Honorable Minister for Local Government, Rural Development and Cooperatives, Mr. Khandker Mosharraf Hossain,
Friends from the Media,
Distinguished Guests, Ladies and Gentlemen:
A very good morning to you all and welcome to the conference on development options for Dhaka towards 2035!
Dhaka is a dynamic and vibrant city with a rich cultural heritage to be proud of. It is also rapidly growing. The city’s astonishing population growth from 3 million in 1980 to over 18 million today represents the promise and dreams of a better life that the city holds for millions of residents. The question is: will Dhaka be able to deliver on its promise?
As Dhaka has grown to become one of the most densely populated cities in the world, its expansion has been messy and uneven.
Too many residents today, including some 3.5 million people living in slums and informal settlements, often lack access to basic services, infrastructure, and amenities. This makes tapping into quality education, health, and jobs much more difficult, and are major obstacles to realizing the city’s potential.
Unplanned and uncontrolled growth has created extraordinary congestion. In the last 10 years, the average driving speed has dropped from 21 kilometers per hour to 6 kilometers an hour. If business as usual continues, it risks to drop to 4 kilometers per hour by 2035, slower than the average walking speed!
Congestion in Dhaka wastes 3.2 million working hours per day. This costs the economy billions of dollars every year. Imagine how much more we can all achieve if we have millions of more hours to work, invest, and spend time with our families each day!
The bad news is that this problem of congestion is not likely to go away by itself. In fact, Dhaka’s population is likely to double to more than 35 million people by 2035. Without a fundamental re-think that will require substantial planning, coordination, investments, and actions, Dhaka will not reach its full potential. Dhaka is at a crossroad in shaping its future.
Growing up in China, I have witnessed my country’s own urbanization challenges. The Shanghai of my youth was very different from what it is today.
In 1980, Shanghai had a population of about 6 million. To cross between West and East Shanghai, you had to put your bicycle on a ferry to cross the river, which divided the city in half. Like East Dhaka today, Pudong, or East Shanghai was underdeveloped, of mostly farm and dock land. People used to say, “I would rather have a bed in West Shanghai than a house in East Shanghai.” Little did people know that Pudong was on the cusp of a transformation, something Dhaka has the potential to do today!
As Shanghai grew, it also experienced many growing pains. An article from the New York Times in 1993 read: “On Shanghai's antiquated roads, enough to choke the city with near-constant gridlock, an excursion across town can be a three-hour affair.” Does that sound familiar?
Today, with a population of about 24 million, Shanghai has one of the longest subway systems in the world. The East and West parts have become one city, connected with over 20 bridges and tunnels between them.
Pudong has become an international financial center and a hub of economic activity. It now has a major international airport, stock exchange, and is home to the headquarters of many major companies. It also boasts many of Shanghai’s most livable communities with ample green space and high quality, eco-friendly facilities and services. Pudong has helped ease congestion and boost Shanghai’s GDP per capita to about US$25,000 today.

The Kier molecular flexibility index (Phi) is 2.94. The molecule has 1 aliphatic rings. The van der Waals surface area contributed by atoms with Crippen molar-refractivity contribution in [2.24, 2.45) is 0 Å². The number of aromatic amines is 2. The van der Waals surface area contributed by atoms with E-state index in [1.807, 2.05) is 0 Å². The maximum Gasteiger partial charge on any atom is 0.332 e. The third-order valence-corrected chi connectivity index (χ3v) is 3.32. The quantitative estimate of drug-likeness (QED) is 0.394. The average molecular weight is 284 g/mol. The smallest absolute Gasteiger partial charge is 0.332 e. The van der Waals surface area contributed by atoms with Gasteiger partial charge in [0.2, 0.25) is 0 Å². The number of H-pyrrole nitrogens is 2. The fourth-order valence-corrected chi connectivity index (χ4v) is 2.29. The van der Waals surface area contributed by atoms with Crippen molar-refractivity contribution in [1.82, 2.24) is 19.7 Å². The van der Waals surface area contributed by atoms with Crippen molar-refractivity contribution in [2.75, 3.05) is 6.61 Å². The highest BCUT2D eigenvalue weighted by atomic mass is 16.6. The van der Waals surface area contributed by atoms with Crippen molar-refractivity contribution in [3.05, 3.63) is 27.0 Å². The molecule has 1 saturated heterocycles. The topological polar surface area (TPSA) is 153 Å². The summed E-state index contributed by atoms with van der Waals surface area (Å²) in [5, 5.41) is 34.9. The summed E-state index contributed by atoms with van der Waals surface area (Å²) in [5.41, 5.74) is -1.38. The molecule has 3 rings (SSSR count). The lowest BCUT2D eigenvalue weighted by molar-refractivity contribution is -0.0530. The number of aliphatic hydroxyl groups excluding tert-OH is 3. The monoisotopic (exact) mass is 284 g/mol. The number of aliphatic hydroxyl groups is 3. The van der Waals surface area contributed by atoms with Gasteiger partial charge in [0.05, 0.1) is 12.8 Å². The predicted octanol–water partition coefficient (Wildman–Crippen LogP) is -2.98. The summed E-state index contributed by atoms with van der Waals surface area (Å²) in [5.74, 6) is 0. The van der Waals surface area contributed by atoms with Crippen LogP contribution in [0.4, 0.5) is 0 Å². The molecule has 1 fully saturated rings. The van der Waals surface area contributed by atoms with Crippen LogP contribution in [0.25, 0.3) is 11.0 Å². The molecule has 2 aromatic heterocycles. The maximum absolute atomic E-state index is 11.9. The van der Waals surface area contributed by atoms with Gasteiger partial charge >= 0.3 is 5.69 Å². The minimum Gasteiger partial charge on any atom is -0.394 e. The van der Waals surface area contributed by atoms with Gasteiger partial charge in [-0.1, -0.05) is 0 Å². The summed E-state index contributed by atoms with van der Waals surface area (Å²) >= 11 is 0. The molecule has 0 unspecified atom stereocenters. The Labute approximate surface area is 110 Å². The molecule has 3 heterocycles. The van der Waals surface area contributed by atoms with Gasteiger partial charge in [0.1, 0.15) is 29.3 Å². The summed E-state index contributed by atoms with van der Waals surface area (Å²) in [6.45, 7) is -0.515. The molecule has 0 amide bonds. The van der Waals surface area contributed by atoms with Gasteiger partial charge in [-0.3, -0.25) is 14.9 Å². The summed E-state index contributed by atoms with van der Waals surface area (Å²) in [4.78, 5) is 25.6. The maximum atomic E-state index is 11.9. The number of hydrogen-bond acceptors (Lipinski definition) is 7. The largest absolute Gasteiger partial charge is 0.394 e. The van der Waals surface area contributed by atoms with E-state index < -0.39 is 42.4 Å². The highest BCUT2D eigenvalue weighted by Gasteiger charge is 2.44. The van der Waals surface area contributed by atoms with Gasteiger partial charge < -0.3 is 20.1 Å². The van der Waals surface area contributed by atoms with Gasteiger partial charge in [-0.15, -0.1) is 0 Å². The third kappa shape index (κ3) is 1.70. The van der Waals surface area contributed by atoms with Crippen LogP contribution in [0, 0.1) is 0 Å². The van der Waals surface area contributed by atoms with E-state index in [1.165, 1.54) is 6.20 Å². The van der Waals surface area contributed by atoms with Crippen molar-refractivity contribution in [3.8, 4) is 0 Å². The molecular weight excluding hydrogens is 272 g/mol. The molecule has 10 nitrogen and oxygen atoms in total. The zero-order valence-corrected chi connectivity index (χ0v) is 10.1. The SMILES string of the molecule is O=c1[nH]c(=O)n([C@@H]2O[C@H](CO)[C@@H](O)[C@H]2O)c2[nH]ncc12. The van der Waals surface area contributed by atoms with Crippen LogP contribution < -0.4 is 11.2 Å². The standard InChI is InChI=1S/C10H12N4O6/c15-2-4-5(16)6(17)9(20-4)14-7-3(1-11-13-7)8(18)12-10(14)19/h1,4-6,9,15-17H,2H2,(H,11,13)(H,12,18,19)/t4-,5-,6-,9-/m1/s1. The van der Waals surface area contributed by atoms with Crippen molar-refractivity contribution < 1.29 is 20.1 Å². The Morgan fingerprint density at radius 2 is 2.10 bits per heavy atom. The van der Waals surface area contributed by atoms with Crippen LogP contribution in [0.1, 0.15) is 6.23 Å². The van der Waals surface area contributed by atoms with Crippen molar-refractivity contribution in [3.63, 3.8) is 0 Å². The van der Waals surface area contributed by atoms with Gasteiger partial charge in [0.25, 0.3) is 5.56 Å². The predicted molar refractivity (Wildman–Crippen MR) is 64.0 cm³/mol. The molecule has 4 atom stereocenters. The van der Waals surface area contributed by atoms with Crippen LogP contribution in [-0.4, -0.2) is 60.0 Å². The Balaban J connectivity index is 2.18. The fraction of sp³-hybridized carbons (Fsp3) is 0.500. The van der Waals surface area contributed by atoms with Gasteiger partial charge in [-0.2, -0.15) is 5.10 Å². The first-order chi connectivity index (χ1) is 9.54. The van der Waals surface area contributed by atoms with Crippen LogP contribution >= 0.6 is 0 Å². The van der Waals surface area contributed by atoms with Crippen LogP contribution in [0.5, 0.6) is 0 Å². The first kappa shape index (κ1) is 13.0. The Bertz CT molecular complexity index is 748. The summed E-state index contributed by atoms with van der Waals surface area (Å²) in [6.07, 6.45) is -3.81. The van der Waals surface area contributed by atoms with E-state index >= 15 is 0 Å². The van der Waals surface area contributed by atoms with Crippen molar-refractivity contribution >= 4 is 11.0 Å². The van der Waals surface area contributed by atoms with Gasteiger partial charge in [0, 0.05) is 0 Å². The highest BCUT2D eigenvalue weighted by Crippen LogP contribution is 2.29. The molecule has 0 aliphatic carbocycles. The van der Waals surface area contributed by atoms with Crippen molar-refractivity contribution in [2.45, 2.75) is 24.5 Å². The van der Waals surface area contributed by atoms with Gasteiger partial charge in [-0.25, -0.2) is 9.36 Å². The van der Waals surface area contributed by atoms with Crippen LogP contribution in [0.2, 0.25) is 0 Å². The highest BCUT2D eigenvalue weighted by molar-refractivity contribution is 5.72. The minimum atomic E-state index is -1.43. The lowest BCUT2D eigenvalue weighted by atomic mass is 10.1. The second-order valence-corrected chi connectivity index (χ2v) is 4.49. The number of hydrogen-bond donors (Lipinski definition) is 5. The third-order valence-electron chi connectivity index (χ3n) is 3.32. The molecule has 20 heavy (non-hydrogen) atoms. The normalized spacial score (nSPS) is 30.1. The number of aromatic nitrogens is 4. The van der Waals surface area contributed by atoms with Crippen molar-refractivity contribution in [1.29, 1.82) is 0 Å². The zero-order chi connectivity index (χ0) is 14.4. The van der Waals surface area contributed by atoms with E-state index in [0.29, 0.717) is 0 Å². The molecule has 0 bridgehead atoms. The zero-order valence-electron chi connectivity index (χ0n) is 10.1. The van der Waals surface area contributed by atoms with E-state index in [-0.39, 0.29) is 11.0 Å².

Shanghai’s urban development experience shows that it is possible to increase living standards and quality of life in mega-cities even during periods of rapid population growth. With the right set of policies and timely actions, there is no reason why Dhaka cannot achieve what Shanghai and other major cities around the world have achieved.
As you all know well, Dhaka’s urban growth has mainly taken place in the northern part and expanded westward after the flood of 1988, when the government built the western embankment for flood protection. The embankment has greatly increased investment in those areas but the lack of planning has also created congestion and livability problems.
On the other side of the city, East Dhaka still remains largely rural. If properly managed, the development potential of East Dhaka is massive. It is just across the Progoti Soroni and close to Gulshan. East Dhaka’s development could help relieve congestion and stimulate opportunities. However, if not managed properly, the rapid and unplanned urbanization of East Dhaka can make congestion and livability worse, while increasing risks to floods and earthquakes.
For Bangladesh to become an upper-middle income country by its 50th birthday, much depends on the success of Dhaka’s urban expansion. For Dhaka to play this critical role, East Dhaka needs to be designed and built sustainably.
This will require careful planning, proper implementation, and close coordination. It will require government ministries and agencies, private sector, citizens and the most brilliant and creative minds from Bangladesh and abroad to work together. We look forward to learning from our Delhi and Shanghai counterparts about their urbanization journey.
Honorable Minister, your presence at today’s conference is a strong signal of the government’s commitment to transform the city. As Bangladesh’s long-term development partner, the World Bank is fully committed to supporting the country to make Dhaka a more livable, competitive and prosperous city.
I look forward to a productive discussion and wish you all a very successful conference.